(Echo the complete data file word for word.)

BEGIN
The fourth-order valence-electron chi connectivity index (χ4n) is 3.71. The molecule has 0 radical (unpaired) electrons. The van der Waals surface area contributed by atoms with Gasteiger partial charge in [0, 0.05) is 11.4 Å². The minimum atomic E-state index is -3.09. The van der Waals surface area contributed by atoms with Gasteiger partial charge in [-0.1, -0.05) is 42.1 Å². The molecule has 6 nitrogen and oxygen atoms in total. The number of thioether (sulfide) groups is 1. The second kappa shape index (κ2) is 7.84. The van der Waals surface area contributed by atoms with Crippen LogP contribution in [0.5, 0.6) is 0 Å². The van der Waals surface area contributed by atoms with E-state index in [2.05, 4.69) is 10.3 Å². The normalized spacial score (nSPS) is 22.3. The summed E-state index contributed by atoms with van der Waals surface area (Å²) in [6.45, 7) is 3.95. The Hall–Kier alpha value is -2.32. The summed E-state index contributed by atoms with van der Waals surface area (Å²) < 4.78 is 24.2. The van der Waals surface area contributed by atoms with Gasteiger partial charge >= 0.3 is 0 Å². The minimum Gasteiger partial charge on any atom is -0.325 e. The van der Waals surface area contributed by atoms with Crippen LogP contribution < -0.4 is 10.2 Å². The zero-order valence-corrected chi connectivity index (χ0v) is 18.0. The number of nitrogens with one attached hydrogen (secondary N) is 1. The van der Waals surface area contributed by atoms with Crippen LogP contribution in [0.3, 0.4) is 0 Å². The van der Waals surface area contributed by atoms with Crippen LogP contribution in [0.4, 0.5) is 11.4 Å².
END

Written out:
The fourth-order valence-electron chi connectivity index (χ4n) is 3.71. The molecule has 0 radical (unpaired) electrons. The van der Waals surface area contributed by atoms with Gasteiger partial charge in [0, 0.05) is 11.4 Å². The minimum atomic E-state index is -3.09. The van der Waals surface area contributed by atoms with Gasteiger partial charge in [-0.1, -0.05) is 42.1 Å². The molecule has 6 nitrogen and oxygen atoms in total. The number of thioether (sulfide) groups is 1. The second kappa shape index (κ2) is 7.84. The van der Waals surface area contributed by atoms with Crippen LogP contribution in [0.5, 0.6) is 0 Å². The van der Waals surface area contributed by atoms with E-state index in [2.05, 4.69) is 10.3 Å². The normalized spacial score (nSPS) is 22.3. The summed E-state index contributed by atoms with van der Waals surface area (Å²) in [6.45, 7) is 3.95. The Hall–Kier alpha value is -2.32. The summed E-state index contributed by atoms with van der Waals surface area (Å²) < 4.78 is 24.2. The van der Waals surface area contributed by atoms with Gasteiger partial charge >= 0.3 is 0 Å². The minimum Gasteiger partial charge on any atom is -0.325 e. The van der Waals surface area contributed by atoms with Crippen LogP contribution < -0.4 is 10.2 Å². The zero-order valence-corrected chi connectivity index (χ0v) is 18.0. The number of nitrogens with one attached hydrogen (secondary N) is 1. The van der Waals surface area contributed by atoms with Crippen LogP contribution in [0.3, 0.4) is 0 Å². The van der Waals surface area contributed by atoms with Crippen LogP contribution in [0.4, 0.5) is 11.4 Å².